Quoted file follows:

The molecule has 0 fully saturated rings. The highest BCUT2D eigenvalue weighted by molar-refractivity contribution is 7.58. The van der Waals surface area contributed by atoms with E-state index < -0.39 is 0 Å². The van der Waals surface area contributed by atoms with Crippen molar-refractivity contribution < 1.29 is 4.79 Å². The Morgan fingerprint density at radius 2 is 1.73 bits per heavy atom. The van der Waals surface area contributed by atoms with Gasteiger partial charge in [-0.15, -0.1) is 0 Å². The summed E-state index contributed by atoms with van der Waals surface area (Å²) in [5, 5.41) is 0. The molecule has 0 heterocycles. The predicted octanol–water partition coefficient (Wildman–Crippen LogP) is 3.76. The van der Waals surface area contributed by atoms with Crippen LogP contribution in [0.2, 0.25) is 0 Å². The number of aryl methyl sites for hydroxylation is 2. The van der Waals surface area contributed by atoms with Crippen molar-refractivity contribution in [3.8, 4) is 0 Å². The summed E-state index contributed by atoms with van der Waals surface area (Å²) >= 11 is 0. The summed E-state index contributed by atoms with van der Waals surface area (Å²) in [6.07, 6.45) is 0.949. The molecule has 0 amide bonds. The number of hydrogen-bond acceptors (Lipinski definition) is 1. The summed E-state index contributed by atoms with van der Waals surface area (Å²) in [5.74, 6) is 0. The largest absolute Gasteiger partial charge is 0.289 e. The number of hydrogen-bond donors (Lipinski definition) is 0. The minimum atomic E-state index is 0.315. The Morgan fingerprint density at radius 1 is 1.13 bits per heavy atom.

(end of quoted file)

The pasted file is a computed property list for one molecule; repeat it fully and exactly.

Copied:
The molecule has 0 fully saturated rings. The highest BCUT2D eigenvalue weighted by molar-refractivity contribution is 7.58. The van der Waals surface area contributed by atoms with E-state index < -0.39 is 0 Å². The van der Waals surface area contributed by atoms with Crippen molar-refractivity contribution < 1.29 is 4.79 Å². The Morgan fingerprint density at radius 2 is 1.73 bits per heavy atom. The van der Waals surface area contributed by atoms with Gasteiger partial charge in [-0.15, -0.1) is 0 Å². The summed E-state index contributed by atoms with van der Waals surface area (Å²) in [5, 5.41) is 0. The molecule has 0 heterocycles. The predicted octanol–water partition coefficient (Wildman–Crippen LogP) is 3.76. The van der Waals surface area contributed by atoms with Crippen LogP contribution in [0.2, 0.25) is 0 Å². The number of aryl methyl sites for hydroxylation is 2. The van der Waals surface area contributed by atoms with Crippen molar-refractivity contribution in [3.8, 4) is 0 Å². The summed E-state index contributed by atoms with van der Waals surface area (Å²) >= 11 is 0. The summed E-state index contributed by atoms with van der Waals surface area (Å²) in [6.07, 6.45) is 0.949. The molecule has 0 amide bonds. The number of hydrogen-bond acceptors (Lipinski definition) is 1. The summed E-state index contributed by atoms with van der Waals surface area (Å²) in [5.74, 6) is 0. The largest absolute Gasteiger partial charge is 0.289 e. The number of hydrogen-bond donors (Lipinski definition) is 0. The minimum atomic E-state index is 0.315. The Morgan fingerprint density at radius 1 is 1.13 bits per heavy atom.